But I must also be honest, at times, the Dark makes tent living especially difficult. When one lives in a tent, the Dark disallows much work to be done, even though the body and mind are still fit for doing it. It is difficult to read, to write, or to even see inside the tent. It is unsafe to do much axe-work, though I will admit, I have chopped more than my safe share of firewood by headlamp (I had a rule prior to this year to never cut wood after the sun has gone down. This is a personal rule I am very ashamed to have broken many times in the past two months).

As well, there are times where the Dark can be oppressive. It, like its brethren Cold, is always there in a tent. No matter how much light I have around me, Dark is always there, biding its time until its temporary banishment is over and it can return.

I have assembled, while living in the tent, a number of tools to help me with the banishment of Dark. I have a headlamp that I wear all evening, and an overhead LED light, both of which are more than adequate to light the room while their batteries are strong and fresh. In the cold however, this does not seem to last too long. As this winter has continued longer than most locals expected and has been much colder than anybody has ever remembered it being, batteries have been a bit of a struggle for me.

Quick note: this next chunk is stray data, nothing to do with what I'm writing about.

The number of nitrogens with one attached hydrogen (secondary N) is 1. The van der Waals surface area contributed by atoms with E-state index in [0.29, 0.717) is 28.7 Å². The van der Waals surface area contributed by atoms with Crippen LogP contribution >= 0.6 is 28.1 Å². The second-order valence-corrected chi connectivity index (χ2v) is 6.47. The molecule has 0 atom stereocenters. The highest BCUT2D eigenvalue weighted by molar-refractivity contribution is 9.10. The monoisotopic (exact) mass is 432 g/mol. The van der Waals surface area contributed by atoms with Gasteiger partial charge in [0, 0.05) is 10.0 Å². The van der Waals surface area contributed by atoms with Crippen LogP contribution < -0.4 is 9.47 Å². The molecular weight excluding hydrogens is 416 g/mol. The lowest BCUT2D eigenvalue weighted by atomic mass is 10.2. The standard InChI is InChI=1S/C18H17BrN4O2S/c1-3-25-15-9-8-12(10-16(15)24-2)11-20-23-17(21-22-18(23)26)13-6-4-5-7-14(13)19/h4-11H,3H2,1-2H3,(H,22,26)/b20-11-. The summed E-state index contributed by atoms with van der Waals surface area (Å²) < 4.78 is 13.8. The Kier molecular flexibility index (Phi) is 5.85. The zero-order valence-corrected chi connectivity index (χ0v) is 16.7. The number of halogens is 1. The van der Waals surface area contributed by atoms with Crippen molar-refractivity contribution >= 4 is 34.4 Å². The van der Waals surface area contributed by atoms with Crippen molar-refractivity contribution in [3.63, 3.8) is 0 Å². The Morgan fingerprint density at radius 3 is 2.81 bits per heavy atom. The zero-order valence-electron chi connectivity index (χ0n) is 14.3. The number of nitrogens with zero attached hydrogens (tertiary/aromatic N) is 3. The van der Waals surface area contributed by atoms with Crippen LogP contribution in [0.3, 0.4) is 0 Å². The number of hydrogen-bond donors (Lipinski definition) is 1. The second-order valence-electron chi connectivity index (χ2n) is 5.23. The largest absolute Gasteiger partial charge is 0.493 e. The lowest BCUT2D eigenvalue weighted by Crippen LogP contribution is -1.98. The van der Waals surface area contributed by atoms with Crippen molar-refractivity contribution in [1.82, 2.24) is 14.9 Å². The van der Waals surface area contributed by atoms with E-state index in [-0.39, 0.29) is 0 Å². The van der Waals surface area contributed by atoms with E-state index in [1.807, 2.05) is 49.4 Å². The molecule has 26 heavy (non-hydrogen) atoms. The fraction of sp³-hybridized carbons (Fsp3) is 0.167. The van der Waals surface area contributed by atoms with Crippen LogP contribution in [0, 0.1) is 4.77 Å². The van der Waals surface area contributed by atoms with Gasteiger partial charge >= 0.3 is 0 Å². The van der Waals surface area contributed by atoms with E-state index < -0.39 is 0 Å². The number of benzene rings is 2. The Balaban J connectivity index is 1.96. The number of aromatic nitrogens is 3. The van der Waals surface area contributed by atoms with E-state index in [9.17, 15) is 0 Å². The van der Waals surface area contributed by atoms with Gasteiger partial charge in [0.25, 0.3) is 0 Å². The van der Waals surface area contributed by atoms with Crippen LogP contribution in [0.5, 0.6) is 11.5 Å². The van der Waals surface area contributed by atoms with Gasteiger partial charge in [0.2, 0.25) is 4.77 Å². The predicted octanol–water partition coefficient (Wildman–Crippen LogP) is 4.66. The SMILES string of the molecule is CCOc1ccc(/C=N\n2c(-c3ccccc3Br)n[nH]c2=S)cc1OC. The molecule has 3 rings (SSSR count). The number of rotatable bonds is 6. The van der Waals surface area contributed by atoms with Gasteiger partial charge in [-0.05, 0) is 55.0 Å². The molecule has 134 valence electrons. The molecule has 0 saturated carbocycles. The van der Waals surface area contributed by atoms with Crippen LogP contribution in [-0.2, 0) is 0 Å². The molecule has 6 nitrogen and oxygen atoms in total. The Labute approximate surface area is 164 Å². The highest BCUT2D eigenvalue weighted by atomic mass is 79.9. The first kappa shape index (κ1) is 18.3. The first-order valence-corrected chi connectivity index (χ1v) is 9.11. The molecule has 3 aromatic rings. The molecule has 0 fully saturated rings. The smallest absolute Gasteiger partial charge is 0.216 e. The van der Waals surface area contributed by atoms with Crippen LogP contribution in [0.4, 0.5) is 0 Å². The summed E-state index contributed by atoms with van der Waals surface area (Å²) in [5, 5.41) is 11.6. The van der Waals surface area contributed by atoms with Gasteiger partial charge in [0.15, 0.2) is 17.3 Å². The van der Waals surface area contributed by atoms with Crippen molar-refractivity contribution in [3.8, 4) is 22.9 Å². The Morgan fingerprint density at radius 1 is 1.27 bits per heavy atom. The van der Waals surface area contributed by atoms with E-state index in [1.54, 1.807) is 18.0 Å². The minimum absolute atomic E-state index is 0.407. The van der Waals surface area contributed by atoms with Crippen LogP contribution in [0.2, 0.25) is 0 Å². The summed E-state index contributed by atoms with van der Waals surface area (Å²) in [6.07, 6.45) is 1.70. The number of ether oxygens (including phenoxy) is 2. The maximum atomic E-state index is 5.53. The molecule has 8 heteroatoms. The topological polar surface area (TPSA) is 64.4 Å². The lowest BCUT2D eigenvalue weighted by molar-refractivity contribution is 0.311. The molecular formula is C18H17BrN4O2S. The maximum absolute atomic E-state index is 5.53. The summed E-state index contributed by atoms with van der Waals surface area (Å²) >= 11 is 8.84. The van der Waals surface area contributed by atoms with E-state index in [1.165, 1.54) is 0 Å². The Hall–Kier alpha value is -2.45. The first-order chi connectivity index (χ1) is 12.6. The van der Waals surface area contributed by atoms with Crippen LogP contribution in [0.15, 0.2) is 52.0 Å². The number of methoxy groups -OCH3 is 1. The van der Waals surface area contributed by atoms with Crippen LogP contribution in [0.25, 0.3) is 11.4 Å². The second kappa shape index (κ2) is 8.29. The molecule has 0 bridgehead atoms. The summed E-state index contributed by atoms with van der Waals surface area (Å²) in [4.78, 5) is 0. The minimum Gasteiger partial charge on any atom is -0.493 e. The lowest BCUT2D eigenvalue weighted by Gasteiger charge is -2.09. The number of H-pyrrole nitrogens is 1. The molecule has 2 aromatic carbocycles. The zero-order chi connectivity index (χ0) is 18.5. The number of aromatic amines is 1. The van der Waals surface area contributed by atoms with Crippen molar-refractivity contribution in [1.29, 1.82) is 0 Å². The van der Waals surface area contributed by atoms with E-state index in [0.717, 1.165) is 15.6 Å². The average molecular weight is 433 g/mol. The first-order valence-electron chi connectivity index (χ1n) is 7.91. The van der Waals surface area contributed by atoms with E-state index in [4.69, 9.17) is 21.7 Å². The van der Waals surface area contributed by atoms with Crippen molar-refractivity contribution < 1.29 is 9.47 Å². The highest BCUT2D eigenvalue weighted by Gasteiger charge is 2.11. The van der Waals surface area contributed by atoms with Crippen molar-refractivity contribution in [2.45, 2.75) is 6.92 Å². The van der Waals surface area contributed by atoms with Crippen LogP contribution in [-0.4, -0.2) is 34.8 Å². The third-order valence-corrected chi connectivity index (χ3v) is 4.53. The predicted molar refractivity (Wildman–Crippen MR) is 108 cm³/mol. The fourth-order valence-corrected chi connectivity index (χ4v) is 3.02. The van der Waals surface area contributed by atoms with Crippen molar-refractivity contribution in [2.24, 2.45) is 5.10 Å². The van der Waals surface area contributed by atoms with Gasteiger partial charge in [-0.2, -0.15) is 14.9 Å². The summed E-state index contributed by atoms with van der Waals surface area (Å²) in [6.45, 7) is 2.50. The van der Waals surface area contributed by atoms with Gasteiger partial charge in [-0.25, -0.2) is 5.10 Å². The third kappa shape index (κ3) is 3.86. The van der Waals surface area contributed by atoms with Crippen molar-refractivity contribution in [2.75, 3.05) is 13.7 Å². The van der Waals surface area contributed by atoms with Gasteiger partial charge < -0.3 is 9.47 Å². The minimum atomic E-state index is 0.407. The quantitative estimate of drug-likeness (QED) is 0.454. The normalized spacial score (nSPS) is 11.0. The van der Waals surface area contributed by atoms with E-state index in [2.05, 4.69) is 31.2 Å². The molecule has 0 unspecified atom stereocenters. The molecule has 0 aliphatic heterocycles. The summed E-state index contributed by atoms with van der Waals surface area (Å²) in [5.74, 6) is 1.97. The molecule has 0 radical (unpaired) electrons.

I tried Kerosene lamps. They give off a nice soft glow and work well with the romantic “pioneer” motif that I have going. Had I spent money on good lamps, they would probably work well too. Sadly, I sprang for the World Famous brand lamps from Canadian Tire. I feel confident giving a review on them. They’re absolutely terrible. I purchased two, thinking I could hang one on each end of the tent, providing me with wonderful light to play my harmonicas and wax poetically by. They both broke through regular use in a matter of weeks days. I should clarify, technically they DO work. They also give off terrible black smoke, flare up (picture having a lantern fully engulfed in fire hanging just a foot or so below the peak of your cotton tent), and leak Kerosene terribly. Living in a tent, I am learning to be content with the risk of fire, but these firebombs were just too much for me. They are now sitting patiently in storage, waiting for me to figure out what to do with them.

Candles are nice. They work well, give off a nice glow, can adapt to my lighting needs (many are lit when I’m entertaining, few are lit when I’m reading by myself) and are quite reliable. That said, they tent to melt quicker than I would like and are a constant expense.

Depending on the evening, I primarily use both candles and my headlamp, though recently, with the warmer summer temperatures, I have also put new batteries in the LED light, making the tent exceptionally bright, at least until the batteries fade out.